In addition to developing and scaling-up its technology, Wasser 3.0 is also focusing on education and research on microplastics. This makes the company more than just a classic technology start-up: the non-profit GmbH is standing up for water without microplastics and micro-pollutants as defined by the United Nations Sustainable Development Goals. This means that 100 percent of its profits are reinvested in research and educational projects, such as the digital-real educational space WASoMI (WASser ohne Mikroplastik; water without microplastics), which is open to all interested parties free of charge and ad-free. But also in other learning projects run by Wasser 3.0, the team rely on a microlearning strategy where knowledge is imparted in small units (texts, videos, animations or graphics) of a few minutes’ duration.

In the area of science and research, Wasser 3.0 is currently working on five projects involving different aspects of microplastic-free water. One project focuses on how much microplastic is produced when we do our laundry and another focuses on how much microplastic is released into the environment from synthetic functional clothing during sport. In addition to its offices in Karlsruhe, the Wasser 3.0 team has access to a company-owned research centre with a service lab and test centre on the grounds of the Landau sewage treatment plant. Work carried out there includes cross-technology process evaluations, validations and feasibility studies.

Treated microplastics float on water like popcorn

The name of the start-up - Wasser 3.0 (Water 3.0) - refers to three chemical concepts aimed at removing the three main classes of pollutant from water: inorganic, organic and microplastic contaminants. The ultimate goal is to achieve a "zero pollutant" situation. The removal of these pollutants is based on a simple principle known as clump-and-skim technique. It is a process in which hybrid silica gels that are harmless to health are added to polluted water. These organic compounds clump together with microplastics and micropollutants when stirred. They then form popcorn-like lumps - microplastic agglomerates - that float to the surface of the water where they are skimmed off either with a skimmer or coarse-pore filters, depending on their size. There are no by-products. The clumps of microplastic, which are created by treating microplastics and micropollutants with hybrid silica gel as a kind of glue, can be recycled and used, for example, as a substitute for insulation and building materials. Further product applications are currently being evaluated.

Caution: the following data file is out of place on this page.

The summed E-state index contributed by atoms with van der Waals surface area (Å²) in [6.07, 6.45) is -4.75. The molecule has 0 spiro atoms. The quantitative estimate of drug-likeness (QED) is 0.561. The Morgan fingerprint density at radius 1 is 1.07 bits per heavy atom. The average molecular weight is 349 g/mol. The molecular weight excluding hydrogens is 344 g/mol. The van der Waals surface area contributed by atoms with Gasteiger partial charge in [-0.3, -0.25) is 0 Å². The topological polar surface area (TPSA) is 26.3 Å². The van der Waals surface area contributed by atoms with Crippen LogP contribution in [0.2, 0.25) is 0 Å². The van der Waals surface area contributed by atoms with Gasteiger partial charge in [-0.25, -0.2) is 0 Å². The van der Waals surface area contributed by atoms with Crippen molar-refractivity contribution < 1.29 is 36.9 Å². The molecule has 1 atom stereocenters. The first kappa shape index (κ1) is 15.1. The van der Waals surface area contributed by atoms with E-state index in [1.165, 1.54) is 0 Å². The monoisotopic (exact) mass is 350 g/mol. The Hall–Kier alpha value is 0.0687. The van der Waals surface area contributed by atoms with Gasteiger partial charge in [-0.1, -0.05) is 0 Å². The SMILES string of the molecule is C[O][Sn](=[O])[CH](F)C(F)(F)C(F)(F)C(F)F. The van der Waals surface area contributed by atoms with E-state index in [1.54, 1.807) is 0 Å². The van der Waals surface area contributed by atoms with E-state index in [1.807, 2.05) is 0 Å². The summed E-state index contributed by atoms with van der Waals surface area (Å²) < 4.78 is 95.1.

White-beige plastic lumps on a black sieve.
Agglomerates after successful removal process with Wasser 3.0 PE-X®. © Wasser 3.0

The technology - Wasser 3.0 PE-X® - that the team are using to treat wastewater considers each type of wastewater and each process individually and is adapted on a case-by-case basis. Custom-fit solutions can therefore be set up according to circular economy and sustainable process design criteria and are therefore always aligned with the highest level of environmental, social and economic efficiency. The solution process always starts with a detailed analysis of the total pollutant load (actual-state analysis) based on existing or new data. The hybrid silica gels and the process can be adapted according to the type and quantity of pollution identified and the problem at hand. The company has the clear goal of reducing over 95 percent of the microplastics pollutant load and over 80 percent of the micropollutants pollutant load in a reproducible way.

The relatively young company is already a proven success: its idea has won numerous national and international awards including the 2022 Baden-Württemberg Innovation Award, the 2022 Next Economy Award of the German Sustainability Award Foundation and the 2021 Aqua Tech Innovation Award.

Website address: https://www.biooekonomie-bw.de/en/articles/news/how-sustainably-remove-and-recycle-microplastics-water